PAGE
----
Gov. Phil Murphy took his coronavirus briefing out of Trenton to one of the state's hot spots for COVID-19.

In Ocean County, Lakewood has seen a surge in coronavirus cases, giving it a positivity rate of 27% among those who have been tested. The statewide rate is 3%.

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The fast-growing township is partly responsible for driving up the COVID-19 numbers in Ocean County, which had 190 new cases on Friday — the highest in the state and more than double the next highest county.

In the meeting held outdoors at Ocean County Airport in the Bayville section of Berkeley, Murphy said that the numbers in Lakewood and Ocean County are "deeply concerning" but that "no one is here to point fingers or to cast blame."

Health Commissioner Judith Persichilli said there is "not a single event" to blame for the spike but acknowledged there have been large religious observances that may have involved close contact.

"There was been reports of large gatherings, weddings, funerals where social distancing and wearing masks may not have been consistently followed," Persichilli said.

Most of the recent cases have been among those in their 20s, 30s and 40s.

Lakewood Councilman Meir Lichtenstein told the governor that there was a meeting on Thursday of more than 100 rabbis in the township to discuss increased testing and to be vigilant about social distancing.

"In my synagogue we have four tents on four sides of the synagogue so people have more space. Wherever you go in Lakewood you see more tents popping up all over the place. It's not just the Sukkah for the holiday," Lichtenstein said.

Public and private schools are doing their parts to slow the spread of coronavirus in Lakewood.

Rabbi Avi Schnall, New Jersey director of the Agudath Israel of America, said the nearly 100 yeshivas, or private Jewish schools in Lakewood, are complying with social distancing protocols.

"My kid goes to school every morning. He can't get on the bus unless he has his mask," Schnall said.

Lakewood schools Superintendent Laura Winters said there are no plans to change the district's five-day education plan but said they are watching the numbers.

"As of Thursday since September 1 we have seven students and approximately ten teachers that have been COVID positive," Winters said, adding that a testing site at Lakewood High School will be opened next week.

State Sen. Robert Singer, R-Ocean, said there is a large connection during the high holidays of Lakewood area residents to New York communities in Muncie and Brooklyn.

"There is a certain amount of travel back and forth," Singer said.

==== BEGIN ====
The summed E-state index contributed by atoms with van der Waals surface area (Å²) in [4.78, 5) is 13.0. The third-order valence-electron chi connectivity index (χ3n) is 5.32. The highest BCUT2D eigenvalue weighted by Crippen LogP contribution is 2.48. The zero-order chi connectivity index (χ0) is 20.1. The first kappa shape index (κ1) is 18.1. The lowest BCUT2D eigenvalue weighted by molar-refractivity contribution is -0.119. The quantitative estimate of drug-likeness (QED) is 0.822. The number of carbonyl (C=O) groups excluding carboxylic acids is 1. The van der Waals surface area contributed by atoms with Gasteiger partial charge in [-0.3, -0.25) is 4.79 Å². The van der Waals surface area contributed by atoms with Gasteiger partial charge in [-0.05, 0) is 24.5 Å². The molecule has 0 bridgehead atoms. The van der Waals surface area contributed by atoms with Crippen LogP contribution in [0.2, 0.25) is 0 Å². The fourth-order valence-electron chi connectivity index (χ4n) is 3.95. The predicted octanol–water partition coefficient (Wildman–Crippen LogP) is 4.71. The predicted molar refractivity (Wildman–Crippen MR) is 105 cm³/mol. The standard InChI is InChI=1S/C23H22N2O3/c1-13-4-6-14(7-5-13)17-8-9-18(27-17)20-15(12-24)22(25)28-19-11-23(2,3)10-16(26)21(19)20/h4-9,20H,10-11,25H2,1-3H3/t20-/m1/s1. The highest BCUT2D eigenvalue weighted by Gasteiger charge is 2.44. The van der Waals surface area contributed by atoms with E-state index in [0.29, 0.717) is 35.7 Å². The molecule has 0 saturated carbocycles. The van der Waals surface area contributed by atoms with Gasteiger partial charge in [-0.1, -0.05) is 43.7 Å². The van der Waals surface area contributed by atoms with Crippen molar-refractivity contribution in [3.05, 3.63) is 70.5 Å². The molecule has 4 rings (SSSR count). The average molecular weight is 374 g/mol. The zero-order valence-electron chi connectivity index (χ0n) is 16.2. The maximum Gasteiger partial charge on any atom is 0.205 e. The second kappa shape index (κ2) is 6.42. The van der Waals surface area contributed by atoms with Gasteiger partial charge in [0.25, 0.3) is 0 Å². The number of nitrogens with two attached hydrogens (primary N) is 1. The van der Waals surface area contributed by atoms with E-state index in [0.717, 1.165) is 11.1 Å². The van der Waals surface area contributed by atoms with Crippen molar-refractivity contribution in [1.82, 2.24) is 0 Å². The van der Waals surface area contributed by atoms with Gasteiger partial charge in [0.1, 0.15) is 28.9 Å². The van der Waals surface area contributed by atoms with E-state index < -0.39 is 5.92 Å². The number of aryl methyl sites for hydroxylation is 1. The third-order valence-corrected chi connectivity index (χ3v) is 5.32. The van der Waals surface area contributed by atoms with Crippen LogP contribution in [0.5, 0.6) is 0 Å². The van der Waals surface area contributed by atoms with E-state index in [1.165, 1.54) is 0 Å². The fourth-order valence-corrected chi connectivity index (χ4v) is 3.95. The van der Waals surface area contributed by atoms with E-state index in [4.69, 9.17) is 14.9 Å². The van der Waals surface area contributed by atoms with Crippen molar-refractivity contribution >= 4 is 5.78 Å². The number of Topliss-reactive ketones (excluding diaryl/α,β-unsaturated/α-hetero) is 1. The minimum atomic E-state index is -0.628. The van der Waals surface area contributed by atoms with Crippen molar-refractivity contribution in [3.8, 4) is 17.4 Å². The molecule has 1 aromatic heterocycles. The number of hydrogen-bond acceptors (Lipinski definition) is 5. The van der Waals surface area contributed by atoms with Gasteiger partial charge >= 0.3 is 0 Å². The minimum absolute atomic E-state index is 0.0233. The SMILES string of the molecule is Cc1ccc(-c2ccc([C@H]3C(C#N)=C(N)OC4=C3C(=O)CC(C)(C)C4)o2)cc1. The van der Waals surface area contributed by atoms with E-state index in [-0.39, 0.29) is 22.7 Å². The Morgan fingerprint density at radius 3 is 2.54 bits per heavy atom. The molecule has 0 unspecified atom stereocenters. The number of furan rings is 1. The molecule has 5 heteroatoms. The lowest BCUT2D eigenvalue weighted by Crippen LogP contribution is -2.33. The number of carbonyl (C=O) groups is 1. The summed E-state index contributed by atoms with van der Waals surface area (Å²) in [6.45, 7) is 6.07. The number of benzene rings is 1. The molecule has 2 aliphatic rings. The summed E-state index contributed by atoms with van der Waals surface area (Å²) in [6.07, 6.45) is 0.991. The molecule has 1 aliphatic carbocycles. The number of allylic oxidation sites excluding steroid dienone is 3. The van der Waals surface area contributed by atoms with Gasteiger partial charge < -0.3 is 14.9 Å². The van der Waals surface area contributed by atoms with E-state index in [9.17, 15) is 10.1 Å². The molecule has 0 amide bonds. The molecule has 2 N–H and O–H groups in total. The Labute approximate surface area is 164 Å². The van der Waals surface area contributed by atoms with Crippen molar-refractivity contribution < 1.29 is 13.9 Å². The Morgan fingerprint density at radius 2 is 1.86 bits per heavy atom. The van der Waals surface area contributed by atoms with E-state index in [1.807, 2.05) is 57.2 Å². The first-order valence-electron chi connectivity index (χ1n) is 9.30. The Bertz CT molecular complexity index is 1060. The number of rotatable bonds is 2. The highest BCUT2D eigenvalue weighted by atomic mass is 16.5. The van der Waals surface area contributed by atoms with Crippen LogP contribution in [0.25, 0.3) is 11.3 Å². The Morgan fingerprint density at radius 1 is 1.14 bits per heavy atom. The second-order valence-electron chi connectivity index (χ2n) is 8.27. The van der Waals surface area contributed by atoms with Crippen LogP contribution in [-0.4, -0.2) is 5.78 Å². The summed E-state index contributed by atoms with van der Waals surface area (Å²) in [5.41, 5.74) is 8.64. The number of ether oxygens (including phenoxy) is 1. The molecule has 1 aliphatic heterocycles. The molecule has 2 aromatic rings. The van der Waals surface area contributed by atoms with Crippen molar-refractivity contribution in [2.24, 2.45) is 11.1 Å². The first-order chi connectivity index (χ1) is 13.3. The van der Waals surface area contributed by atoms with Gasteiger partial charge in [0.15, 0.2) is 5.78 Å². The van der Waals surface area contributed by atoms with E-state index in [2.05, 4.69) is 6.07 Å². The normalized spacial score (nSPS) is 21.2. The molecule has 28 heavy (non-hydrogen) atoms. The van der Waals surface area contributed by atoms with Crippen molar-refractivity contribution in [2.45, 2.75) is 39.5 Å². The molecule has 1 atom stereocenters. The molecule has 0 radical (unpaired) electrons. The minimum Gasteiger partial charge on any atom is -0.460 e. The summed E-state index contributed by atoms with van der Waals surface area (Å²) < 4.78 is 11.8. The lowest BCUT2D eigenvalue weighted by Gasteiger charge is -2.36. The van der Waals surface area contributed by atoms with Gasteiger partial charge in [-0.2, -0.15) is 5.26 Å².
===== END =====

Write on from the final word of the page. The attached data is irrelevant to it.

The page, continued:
Murphy said that he would not force the entire county to quarantine because he believes that it is all "one New Jersey family" and it would not be practical or feasible.

The governor also had words of warning for the entire state and chided those he said are saying "reckless, irresponsible things" about the seriousness of the pandemic.

"Let there be no doubt what the facts are telling us. That we have a significant amount of cases and it's not just in Ocean County. It's up and down this state," Murphy said.

"We're still in the thick of the fight.  And the basic stuff is all that we have in the absence of a therapeutic and the absence of a vaccine" like social distancing, mask wearing, hand washing, being tested.

"Folks we cannot let up. Enough of this reckless, irresponsible words and behavior. It is time to pin ourselves back down against the science, the data and the facts," Murphy said.

The Republican county's government was represented at the meeting by County Administrator Carl Block. Ocean County Sheriff Mike Mastronardy also did not attend but Murphy said that they had a "nice exchange" beforehand and that Mastronardy would be tuning in online.

Ocean County's Republican leaders have criticized Murphy's vote-by-mail plan for the November election as well as his lasting restrictions on indoor dining. In August, Freeholder Jack Kelly called Murphy a "left-wing socialist dictator."

Two hours before the meeting, the freeholders joined members of the Ocean County Shade Tree Commission and the Ocean County Cultural and Heritage Commission to commemorate the 75th anniversary of the end of World War II with the planting of a tulip poplar tree in front of the historic Ocean County Courthouse in Toms River.

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